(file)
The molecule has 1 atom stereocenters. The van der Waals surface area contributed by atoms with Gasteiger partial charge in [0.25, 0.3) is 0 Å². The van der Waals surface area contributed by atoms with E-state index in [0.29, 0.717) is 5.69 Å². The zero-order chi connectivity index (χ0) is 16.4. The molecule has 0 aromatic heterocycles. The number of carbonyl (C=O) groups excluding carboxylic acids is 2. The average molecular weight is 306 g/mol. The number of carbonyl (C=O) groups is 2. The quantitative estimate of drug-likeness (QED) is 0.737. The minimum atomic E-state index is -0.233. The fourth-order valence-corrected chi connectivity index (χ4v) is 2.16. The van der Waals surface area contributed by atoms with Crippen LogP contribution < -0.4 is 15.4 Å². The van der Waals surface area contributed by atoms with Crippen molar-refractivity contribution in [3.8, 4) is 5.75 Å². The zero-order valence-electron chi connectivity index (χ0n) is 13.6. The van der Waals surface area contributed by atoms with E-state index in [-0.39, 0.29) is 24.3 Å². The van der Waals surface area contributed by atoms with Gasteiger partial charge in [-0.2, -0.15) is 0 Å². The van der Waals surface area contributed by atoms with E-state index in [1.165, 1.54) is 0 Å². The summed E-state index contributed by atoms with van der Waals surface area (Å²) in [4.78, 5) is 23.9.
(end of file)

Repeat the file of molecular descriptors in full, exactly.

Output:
The molecule has 1 atom stereocenters. The van der Waals surface area contributed by atoms with Gasteiger partial charge in [0.25, 0.3) is 0 Å². The van der Waals surface area contributed by atoms with E-state index in [0.29, 0.717) is 5.69 Å². The zero-order chi connectivity index (χ0) is 16.4. The molecule has 0 aromatic heterocycles. The number of carbonyl (C=O) groups excluding carboxylic acids is 2. The average molecular weight is 306 g/mol. The number of carbonyl (C=O) groups is 2. The quantitative estimate of drug-likeness (QED) is 0.737. The minimum atomic E-state index is -0.233. The fourth-order valence-corrected chi connectivity index (χ4v) is 2.16. The van der Waals surface area contributed by atoms with Crippen LogP contribution < -0.4 is 15.4 Å². The van der Waals surface area contributed by atoms with Crippen molar-refractivity contribution in [3.8, 4) is 5.75 Å². The zero-order valence-electron chi connectivity index (χ0n) is 13.6. The van der Waals surface area contributed by atoms with E-state index in [-0.39, 0.29) is 24.3 Å². The van der Waals surface area contributed by atoms with Gasteiger partial charge in [-0.2, -0.15) is 0 Å². The van der Waals surface area contributed by atoms with E-state index in [1.165, 1.54) is 0 Å². The summed E-state index contributed by atoms with van der Waals surface area (Å²) in [4.78, 5) is 23.9.